Logan Roberson likes to have fun while racing. But one thing that helps to make racing fun is the fact that the Waynesboro, VA driver wins frequently when he takes to the track in his Crate Late Model machine. And on Saturday night at Virginia Motor Speedway in the Fastrak World Championship he also had a profitable night as he pocketed $20,000 in the biggest victory of his career.
Roberson started from the front row in the feature event which actually caused the driver to feel added pressure at the start of the 40-lap event. But much of that pressure came from within.
“To start on the pole for that race was a good feeling,” Roberson recalled in an interview with InsideDirtRacing.com. “But you’ve got a lot of pressure on you to do good because you can’t do nothing but fall back from there. You want to make sure you stay on top of it. It was a lot of pressure behind you so you almost had to do good to make yourself feel good. I put it to myself that way, that I had to do good to make myself feel better.”
Roberson entered the race in Jamaica, VA with the same attitude in which he enters every race. The 21-year-old driver doesn’t go to the track thinking about top-10 finishes, he shows up looking to win.
“I go to every race thinking I can win,” he insisted. “I just keep digging and keep going. If I didn’t think I had a chance to win, I wouldn’t go.”
And win he has done. The Fastrak World Championship was Roberson’s 13th victory of the 2018 season and the 60th win of his career.
The driver of the No. 17 Rocket Chassis did not take anything for granted, however, until he saw the checkered flag wave. But once he crossed the finish line, the young driver immediately began to enjoy the moment.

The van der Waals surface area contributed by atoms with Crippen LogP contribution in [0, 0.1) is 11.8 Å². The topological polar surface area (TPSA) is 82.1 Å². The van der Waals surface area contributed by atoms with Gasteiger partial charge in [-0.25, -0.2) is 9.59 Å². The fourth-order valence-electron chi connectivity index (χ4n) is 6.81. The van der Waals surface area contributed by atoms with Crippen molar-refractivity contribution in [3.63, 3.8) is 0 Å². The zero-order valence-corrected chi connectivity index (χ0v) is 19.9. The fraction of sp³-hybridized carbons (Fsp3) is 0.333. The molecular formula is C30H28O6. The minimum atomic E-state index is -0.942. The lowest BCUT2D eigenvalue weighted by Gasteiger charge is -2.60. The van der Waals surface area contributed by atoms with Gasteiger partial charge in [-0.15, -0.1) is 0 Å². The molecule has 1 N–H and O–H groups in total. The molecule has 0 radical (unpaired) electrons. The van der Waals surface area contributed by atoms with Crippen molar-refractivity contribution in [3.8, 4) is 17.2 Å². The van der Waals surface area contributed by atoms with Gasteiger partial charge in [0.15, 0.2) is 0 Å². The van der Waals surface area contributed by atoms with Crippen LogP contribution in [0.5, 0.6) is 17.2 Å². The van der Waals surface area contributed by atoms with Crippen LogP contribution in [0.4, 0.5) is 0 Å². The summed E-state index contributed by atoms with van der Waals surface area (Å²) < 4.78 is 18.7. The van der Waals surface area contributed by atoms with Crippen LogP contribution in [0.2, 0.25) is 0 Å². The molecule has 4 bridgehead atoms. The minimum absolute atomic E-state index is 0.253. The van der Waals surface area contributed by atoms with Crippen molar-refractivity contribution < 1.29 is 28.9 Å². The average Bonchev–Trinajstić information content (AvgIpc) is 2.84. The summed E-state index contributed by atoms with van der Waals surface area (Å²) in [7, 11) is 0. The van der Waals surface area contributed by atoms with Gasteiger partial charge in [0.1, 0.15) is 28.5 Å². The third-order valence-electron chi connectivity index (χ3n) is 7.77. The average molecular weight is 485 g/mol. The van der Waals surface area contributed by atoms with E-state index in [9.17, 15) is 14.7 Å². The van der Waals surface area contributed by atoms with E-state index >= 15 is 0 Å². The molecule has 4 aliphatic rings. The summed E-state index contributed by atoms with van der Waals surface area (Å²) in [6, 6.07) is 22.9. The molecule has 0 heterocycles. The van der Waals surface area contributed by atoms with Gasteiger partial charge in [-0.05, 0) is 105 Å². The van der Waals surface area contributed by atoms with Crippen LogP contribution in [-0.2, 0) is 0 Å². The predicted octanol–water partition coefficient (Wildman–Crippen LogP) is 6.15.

“I was just worried about making it through those last five laps,” Roberson remembered. “I was just focusing, but it was awesome. As soon as I took the checkered I was grinning from ear to ear. But it took about three or four hours for it to really sink in.”
Roberson and his father opted at the beginning of this year’s campaign to scale back in their number of races in order to focus on bigger shows that offered more lucrative payouts. And more importantly, the small family team wanted to make sure they were having fun participating in the sport they love. That strategy achieved the desired result this past weekend.
“This year we stepped back a little bit,” Roberson explained. “We raced almost 70 races last year. This year I talked to my dad and with the little help we’ve got crew wise we decided it would be a better idea to pick and choose our schedule to race about a 50-race schedule. We just pick and choose and don’t beat ourselves up. We don’t run for points or anything so we can focus on bigger races and still have fun doing it. I guess some people are doing it for a living now and that takes some of the fun out of it for them. We do it for fun.”
Roberson believes the big win could provide a boost to his future in the sport.
“It was definitely a turning point in my career,” he declared. “I’ve had numerous texts from people I wouldn’t even think would text me. It was an awesome deal and it couldn’t have happened at a better time and I just hope to just move on from here.”
Roberson hopes the attention garnered from the win might even bring an offer to move up to the Super Late Model division.
“I would definitely love to but crates are financially better and more feasible for us because we don’t have a big team,” the racer stated. “It’s just me and my dad who work on our stuff and it just kind of fits what we do. I would definitely be interested if I got a ride or something like that. But for now the crates are exactly what we need.”